Runchun Mark Wang
Speaker of Workshop 3
Will talk about: Neuromorphic Engineering: New computational paradigms inspired by the brain
Runchun Mark Wang is a postdoctoral fellow at The MARCS Institute. Dr Wang's supervisor is Professor André van Schaik and his research field is Neuromorphic Engineering. The project he is working on is Hardware Acceleration for Neural Systems. As part of this project, Dr Wang will help build an electronic system, which includes both FPGA implementation and mixed/signal analogue VLSI, which is capable of simulating neural networks of a size similar to that of the human brain. Mark will provide open source software, so that other researchers can also use the system. His PhD topic was “Neuromorphic Implementations of Polychronous Spiking Neural Networks”. The work includes the design of a polychronous spiking neural network using a novel delay-adaptation algorithm, an FPGA implementation of the proposed neural network, an analogue implementation of the proposed neural network, and their integration into a mixed-signal platform. Before Mark started his PhD study, he worked as a SoC/ASIC design engineer in industry. - See more at: http://marcs.uws.edu.au/people/mark-wang#sthash.fcWmOmAg.dpuf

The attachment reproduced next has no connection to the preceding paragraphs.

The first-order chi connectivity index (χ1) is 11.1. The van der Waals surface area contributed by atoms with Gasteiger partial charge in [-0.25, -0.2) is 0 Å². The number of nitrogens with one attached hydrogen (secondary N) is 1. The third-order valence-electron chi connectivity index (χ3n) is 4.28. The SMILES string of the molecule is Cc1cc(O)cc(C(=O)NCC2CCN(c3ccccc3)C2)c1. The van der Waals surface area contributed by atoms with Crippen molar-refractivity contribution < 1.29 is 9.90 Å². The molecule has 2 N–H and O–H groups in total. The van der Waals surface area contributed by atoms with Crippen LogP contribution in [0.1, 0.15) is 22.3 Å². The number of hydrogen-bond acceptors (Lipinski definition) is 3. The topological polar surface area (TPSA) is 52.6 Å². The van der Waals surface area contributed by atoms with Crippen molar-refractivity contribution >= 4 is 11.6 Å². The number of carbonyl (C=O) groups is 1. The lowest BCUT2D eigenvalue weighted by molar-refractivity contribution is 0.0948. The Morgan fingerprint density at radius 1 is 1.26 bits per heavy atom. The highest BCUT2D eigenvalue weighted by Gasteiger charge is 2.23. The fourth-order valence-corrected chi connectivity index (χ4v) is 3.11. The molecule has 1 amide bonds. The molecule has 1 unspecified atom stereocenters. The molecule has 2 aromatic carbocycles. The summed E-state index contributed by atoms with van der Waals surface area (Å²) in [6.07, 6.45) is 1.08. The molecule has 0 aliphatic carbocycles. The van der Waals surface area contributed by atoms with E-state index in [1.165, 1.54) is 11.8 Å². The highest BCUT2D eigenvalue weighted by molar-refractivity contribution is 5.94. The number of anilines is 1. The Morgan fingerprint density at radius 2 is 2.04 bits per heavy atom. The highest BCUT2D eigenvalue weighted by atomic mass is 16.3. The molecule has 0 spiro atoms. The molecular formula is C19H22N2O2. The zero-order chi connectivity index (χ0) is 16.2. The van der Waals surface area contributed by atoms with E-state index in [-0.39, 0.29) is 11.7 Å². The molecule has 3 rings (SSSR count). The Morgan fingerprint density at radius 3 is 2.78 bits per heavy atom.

The human brain is the most complex and powerful computing device in the known universe. It's ability to learn, recognise complex patterns and make sense of the world is truly remarkable as is its compact, power efficient hardware. Since the dawn of scientific inquiry the brain and the origin of human intelligence has been the subject of much debate and research. The field of Artificial Intelligence (AI) was born with a paper by Warren McCulloch and Walter Pitts in 1943 that described a simplified neuron model. Since this seminal work, the field of AI has branched off into sub-disciplines including Neural Networks (NNs), Machine Learning and Computational Neuroscience (CNS). Neuromorphic Engineering (NE) is another offshoot that approaches AI from a different point-of-view albeit with similar aims: to emulate the extraordinary performance of the brain. NE was born in 1989 when CalTech professor, Carver Mead, published “Analog VLSI and Neural Systems” a breakthrough publication that related the biology and physiology of neurons with the physics of transistors. This book paved the way for the neuromorphic approach that attempts to gain insight into biological functionality by building hardware systems that are subject to similar physical constraints - noise, area, power consumption and so on, as well as build intelligent computing machines. For much of the 26 year history of NE the focus has been on building sensory devices such as silicon retinas and silicon cochleas, however, in recent years the focus has been on building learning and classification networks that may one day replace conventional computer architectures. In this presentation, I’ll give a brief introduction to NE. I’ll also discuss some of the neuromorphic networks that we have developed in my lab and their potential applications, particularly in machine learning.